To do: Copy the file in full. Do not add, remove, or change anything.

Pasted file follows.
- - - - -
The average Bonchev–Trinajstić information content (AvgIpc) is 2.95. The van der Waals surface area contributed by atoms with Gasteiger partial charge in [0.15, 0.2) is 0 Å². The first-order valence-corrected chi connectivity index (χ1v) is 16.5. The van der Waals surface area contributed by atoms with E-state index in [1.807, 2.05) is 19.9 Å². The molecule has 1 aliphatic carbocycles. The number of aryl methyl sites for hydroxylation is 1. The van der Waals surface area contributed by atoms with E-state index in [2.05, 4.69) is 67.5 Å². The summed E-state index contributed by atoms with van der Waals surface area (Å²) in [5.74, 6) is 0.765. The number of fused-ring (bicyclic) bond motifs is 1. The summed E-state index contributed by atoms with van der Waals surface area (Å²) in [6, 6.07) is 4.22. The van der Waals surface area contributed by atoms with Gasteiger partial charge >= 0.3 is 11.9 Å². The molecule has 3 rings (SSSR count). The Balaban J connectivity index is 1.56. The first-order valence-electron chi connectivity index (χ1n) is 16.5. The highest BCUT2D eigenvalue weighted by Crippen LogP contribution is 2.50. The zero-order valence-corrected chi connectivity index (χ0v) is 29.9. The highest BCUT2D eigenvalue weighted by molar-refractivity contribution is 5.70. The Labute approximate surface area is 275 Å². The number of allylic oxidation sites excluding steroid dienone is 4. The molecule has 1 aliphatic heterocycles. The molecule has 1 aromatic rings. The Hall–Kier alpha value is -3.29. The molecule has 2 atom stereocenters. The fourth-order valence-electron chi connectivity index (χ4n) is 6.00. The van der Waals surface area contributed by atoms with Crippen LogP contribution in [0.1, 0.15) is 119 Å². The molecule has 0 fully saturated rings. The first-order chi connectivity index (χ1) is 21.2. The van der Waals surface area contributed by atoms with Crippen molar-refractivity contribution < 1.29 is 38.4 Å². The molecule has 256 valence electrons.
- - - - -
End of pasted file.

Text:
The average Bonchev–Trinajstić information content (AvgIpc) is 2.95. The van der Waals surface area contributed by atoms with Gasteiger partial charge in [0.15, 0.2) is 0 Å². The first-order valence-corrected chi connectivity index (χ1v) is 16.5. The van der Waals surface area contributed by atoms with E-state index in [1.807, 2.05) is 19.9 Å². The molecule has 1 aliphatic carbocycles. The number of aryl methyl sites for hydroxylation is 1. The van der Waals surface area contributed by atoms with E-state index in [2.05, 4.69) is 67.5 Å². The summed E-state index contributed by atoms with van der Waals surface area (Å²) in [5.74, 6) is 0.765. The number of fused-ring (bicyclic) bond motifs is 1. The summed E-state index contributed by atoms with van der Waals surface area (Å²) in [6, 6.07) is 4.22. The van der Waals surface area contributed by atoms with Gasteiger partial charge >= 0.3 is 11.9 Å². The molecule has 3 rings (SSSR count). The Balaban J connectivity index is 1.56. The first-order valence-electron chi connectivity index (χ1n) is 16.5. The highest BCUT2D eigenvalue weighted by Crippen LogP contribution is 2.50. The zero-order valence-corrected chi connectivity index (χ0v) is 29.9. The highest BCUT2D eigenvalue weighted by molar-refractivity contribution is 5.70. The Labute approximate surface area is 275 Å². The number of allylic oxidation sites excluding steroid dienone is 4. The molecule has 1 aliphatic heterocycles. The molecule has 1 aromatic rings. The Hall–Kier alpha value is -3.29. The molecule has 2 atom stereocenters. The fourth-order valence-electron chi connectivity index (χ4n) is 6.00. The van der Waals surface area contributed by atoms with Crippen LogP contribution in [0.1, 0.15) is 119 Å². The molecule has 0 fully saturated rings. The first-order chi connectivity index (χ1) is 21.2. The van der Waals surface area contributed by atoms with Crippen molar-refractivity contribution < 1.29 is 38.4 Å². The molecule has 256 valence electrons.